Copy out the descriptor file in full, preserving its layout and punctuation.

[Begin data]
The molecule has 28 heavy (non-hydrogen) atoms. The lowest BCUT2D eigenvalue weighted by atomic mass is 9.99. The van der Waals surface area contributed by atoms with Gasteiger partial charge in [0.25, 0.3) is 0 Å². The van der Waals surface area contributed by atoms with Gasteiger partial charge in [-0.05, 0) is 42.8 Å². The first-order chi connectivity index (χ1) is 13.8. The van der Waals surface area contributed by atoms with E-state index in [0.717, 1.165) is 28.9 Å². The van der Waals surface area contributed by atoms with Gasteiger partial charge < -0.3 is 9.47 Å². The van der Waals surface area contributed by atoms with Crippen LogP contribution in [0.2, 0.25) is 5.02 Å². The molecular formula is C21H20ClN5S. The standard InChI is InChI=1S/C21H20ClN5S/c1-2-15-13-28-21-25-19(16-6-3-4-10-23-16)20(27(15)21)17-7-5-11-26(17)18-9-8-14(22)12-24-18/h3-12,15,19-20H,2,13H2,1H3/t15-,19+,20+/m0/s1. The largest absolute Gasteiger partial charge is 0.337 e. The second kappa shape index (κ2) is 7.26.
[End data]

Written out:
The molecule has 28 heavy (non-hydrogen) atoms. The lowest BCUT2D eigenvalue weighted by atomic mass is 9.99. The van der Waals surface area contributed by atoms with Gasteiger partial charge in [0.25, 0.3) is 0 Å². The van der Waals surface area contributed by atoms with Gasteiger partial charge in [-0.05, 0) is 42.8 Å². The first-order chi connectivity index (χ1) is 13.8. The van der Waals surface area contributed by atoms with E-state index in [0.717, 1.165) is 28.9 Å². The van der Waals surface area contributed by atoms with Gasteiger partial charge < -0.3 is 9.47 Å². The van der Waals surface area contributed by atoms with Crippen LogP contribution in [0.2, 0.25) is 5.02 Å². The molecular formula is C21H20ClN5S. The standard InChI is InChI=1S/C21H20ClN5S/c1-2-15-13-28-21-25-19(16-6-3-4-10-23-16)20(27(15)21)17-7-5-11-26(17)18-9-8-14(22)12-24-18/h3-12,15,19-20H,2,13H2,1H3/t15-,19+,20+/m0/s1. The largest absolute Gasteiger partial charge is 0.337 e. The second kappa shape index (κ2) is 7.26.